Donnelly v. Greenburgh Central School District, a recent federal court decision, addresses one of the core eligibility issues under the Federal Family & Medical Leave Act (FMLA).
The court focused on what hours must be counted toward the 1,250 hours of actual work when determining whether an employee is eligible for leave under the FMLA leave. In particular, the court focused on counting work from home or away from the workplace. The former high school teacher alleged that he was denied tenure in retaliation for taking FMLA leave. The district defended by arguing that Donnelly was not eligible for FMLA leave because he had not worked at least 1,250 hours during the previous 12 months.
The district relied on the certificated collective bargaining agreement to calculate the number of hours Donnelly actually worked. The collective bargaining agreement provided that the maximum work day for a teacher was 7.5 hours, which is one hour longer than the school day. The district multiplied this number by the number of days Donnelly worked during the previous year and found that he worked 1,247 hours (only three hours shy of qualifying for FMLA leave).
Donnelly argued that he typically worked 1.5 hours before and after class and that additional time should be included in calculating his FMLA eligibility. A judge disagreed and relied upon the maximum work day in the collective bargaining agreement in finding that Donnelly was not eligible for FMLA leave because he could not produce reliable evidence showing that he actually worked 1.5 hours each day before and after class performing work that was integral to his teaching job. Accordingly, the judge dismissed his FMLA retaliation claim.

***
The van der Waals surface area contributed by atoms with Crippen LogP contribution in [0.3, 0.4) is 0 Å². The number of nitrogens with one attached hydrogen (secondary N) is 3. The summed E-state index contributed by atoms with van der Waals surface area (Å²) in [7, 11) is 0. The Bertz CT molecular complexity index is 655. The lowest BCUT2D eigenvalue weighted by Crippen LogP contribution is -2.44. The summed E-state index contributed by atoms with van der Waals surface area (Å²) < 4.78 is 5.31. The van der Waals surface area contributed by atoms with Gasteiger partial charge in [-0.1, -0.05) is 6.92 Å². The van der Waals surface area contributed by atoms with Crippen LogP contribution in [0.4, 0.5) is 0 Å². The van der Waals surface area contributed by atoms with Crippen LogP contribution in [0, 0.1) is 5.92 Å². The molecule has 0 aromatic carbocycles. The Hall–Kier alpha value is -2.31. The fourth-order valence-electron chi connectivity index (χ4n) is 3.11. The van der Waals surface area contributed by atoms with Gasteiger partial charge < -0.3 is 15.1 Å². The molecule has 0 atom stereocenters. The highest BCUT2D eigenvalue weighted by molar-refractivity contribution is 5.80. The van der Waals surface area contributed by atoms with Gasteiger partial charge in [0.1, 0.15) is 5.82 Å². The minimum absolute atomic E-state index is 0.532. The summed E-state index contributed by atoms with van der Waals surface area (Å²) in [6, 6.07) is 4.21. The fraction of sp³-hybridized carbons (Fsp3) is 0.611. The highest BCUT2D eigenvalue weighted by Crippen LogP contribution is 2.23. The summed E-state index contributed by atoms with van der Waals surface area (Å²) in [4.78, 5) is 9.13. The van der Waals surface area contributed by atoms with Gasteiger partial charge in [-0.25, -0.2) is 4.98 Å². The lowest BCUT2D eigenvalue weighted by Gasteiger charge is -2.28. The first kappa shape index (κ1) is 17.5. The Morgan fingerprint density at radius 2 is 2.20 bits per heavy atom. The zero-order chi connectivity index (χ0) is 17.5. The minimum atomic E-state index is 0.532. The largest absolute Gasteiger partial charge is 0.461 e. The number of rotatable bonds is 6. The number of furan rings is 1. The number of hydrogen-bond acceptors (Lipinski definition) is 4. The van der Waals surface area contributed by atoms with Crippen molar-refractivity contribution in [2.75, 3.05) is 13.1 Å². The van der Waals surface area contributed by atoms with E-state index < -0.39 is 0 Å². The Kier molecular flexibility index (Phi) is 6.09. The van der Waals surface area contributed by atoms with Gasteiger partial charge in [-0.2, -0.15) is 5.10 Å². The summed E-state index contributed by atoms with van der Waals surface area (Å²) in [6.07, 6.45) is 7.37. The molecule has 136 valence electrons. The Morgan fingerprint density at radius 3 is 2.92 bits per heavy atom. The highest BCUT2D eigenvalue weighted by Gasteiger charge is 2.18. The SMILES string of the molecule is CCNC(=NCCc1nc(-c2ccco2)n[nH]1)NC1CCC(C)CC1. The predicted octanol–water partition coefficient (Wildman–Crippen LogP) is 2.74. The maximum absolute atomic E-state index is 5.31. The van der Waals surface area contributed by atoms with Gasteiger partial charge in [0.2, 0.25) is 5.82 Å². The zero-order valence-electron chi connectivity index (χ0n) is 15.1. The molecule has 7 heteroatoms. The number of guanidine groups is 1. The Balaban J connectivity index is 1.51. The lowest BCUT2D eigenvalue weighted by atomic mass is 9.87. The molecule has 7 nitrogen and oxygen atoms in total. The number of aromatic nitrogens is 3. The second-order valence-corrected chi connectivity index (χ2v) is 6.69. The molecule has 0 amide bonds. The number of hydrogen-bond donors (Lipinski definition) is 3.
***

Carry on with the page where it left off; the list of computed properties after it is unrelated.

Brokers who place School Board and Educators Legal Liability insurance are beginning to notice that the marketplace has gotten more difficult. Layoffs from budget cuts have triggered an increase in Employment Practices Liability (EPL) claims, while the tough job market has led to an increased amount of "failure to educate" claims.
The very public proceedings involving Penn State University have recently reminded us that sexual abuse and molestation are critical claim issues for schools. Any article written about a class of business that touches Personally Identifiable Information (PII) and doesn't mention Cyberliability fails to address another major source of trouble.
Based on these and other factors, insurers are either non-renewing business or re-underwriting their book, which leads to a restriction in terms.